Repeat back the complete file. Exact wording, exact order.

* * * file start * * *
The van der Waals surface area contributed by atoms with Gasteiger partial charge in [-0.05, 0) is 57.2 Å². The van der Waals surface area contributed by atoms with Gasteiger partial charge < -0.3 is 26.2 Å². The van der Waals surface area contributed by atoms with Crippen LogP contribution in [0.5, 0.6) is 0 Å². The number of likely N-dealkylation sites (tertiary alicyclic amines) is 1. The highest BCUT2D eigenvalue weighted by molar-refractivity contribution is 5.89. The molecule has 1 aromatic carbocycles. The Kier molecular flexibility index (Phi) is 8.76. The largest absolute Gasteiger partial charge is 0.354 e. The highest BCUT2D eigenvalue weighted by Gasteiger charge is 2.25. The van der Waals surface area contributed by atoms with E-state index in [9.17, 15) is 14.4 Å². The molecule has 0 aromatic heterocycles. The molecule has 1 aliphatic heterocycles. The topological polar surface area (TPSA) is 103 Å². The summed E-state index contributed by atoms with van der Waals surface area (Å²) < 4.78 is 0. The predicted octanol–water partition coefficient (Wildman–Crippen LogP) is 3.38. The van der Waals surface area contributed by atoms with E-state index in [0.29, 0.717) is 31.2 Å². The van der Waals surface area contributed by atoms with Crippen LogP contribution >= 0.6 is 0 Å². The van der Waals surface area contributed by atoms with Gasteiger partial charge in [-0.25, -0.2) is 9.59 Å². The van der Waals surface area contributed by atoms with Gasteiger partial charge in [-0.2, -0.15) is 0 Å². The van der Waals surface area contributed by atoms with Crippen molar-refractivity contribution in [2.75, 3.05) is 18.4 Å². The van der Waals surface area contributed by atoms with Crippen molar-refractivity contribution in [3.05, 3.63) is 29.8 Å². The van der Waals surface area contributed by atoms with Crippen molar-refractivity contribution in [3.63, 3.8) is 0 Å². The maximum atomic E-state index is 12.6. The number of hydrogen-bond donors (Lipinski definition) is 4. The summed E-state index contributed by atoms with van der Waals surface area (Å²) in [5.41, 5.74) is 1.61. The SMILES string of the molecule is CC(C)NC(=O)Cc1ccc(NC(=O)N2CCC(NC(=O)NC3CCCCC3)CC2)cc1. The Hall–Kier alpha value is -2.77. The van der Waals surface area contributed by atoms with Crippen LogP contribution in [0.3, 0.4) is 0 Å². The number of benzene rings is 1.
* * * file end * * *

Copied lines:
The van der Waals surface area contributed by atoms with Gasteiger partial charge in [-0.05, 0) is 57.2 Å². The van der Waals surface area contributed by atoms with Gasteiger partial charge < -0.3 is 26.2 Å². The van der Waals surface area contributed by atoms with Crippen LogP contribution in [0.5, 0.6) is 0 Å². The number of likely N-dealkylation sites (tertiary alicyclic amines) is 1. The highest BCUT2D eigenvalue weighted by molar-refractivity contribution is 5.89. The molecule has 1 aromatic carbocycles. The Kier molecular flexibility index (Phi) is 8.76. The largest absolute Gasteiger partial charge is 0.354 e. The highest BCUT2D eigenvalue weighted by Gasteiger charge is 2.25. The van der Waals surface area contributed by atoms with E-state index in [9.17, 15) is 14.4 Å². The molecule has 0 aromatic heterocycles. The molecule has 1 aliphatic heterocycles. The topological polar surface area (TPSA) is 103 Å². The summed E-state index contributed by atoms with van der Waals surface area (Å²) < 4.78 is 0. The predicted octanol–water partition coefficient (Wildman–Crippen LogP) is 3.38. The van der Waals surface area contributed by atoms with E-state index in [0.29, 0.717) is 31.2 Å². The van der Waals surface area contributed by atoms with Crippen LogP contribution >= 0.6 is 0 Å². The van der Waals surface area contributed by atoms with Gasteiger partial charge in [-0.25, -0.2) is 9.59 Å². The van der Waals surface area contributed by atoms with Gasteiger partial charge in [-0.2, -0.15) is 0 Å². The van der Waals surface area contributed by atoms with Crippen molar-refractivity contribution in [2.75, 3.05) is 18.4 Å². The van der Waals surface area contributed by atoms with Crippen molar-refractivity contribution in [3.05, 3.63) is 29.8 Å². The van der Waals surface area contributed by atoms with Crippen molar-refractivity contribution in [3.63, 3.8) is 0 Å². The maximum atomic E-state index is 12.6. The number of hydrogen-bond donors (Lipinski definition) is 4. The summed E-state index contributed by atoms with van der Waals surface area (Å²) in [5.41, 5.74) is 1.61. The SMILES string of the molecule is CC(C)NC(=O)Cc1ccc(NC(=O)N2CCC(NC(=O)NC3CCCCC3)CC2)cc1. The Hall–Kier alpha value is -2.77. The van der Waals surface area contributed by atoms with Crippen LogP contribution in [0.3, 0.4) is 0 Å². The number of benzene rings is 1.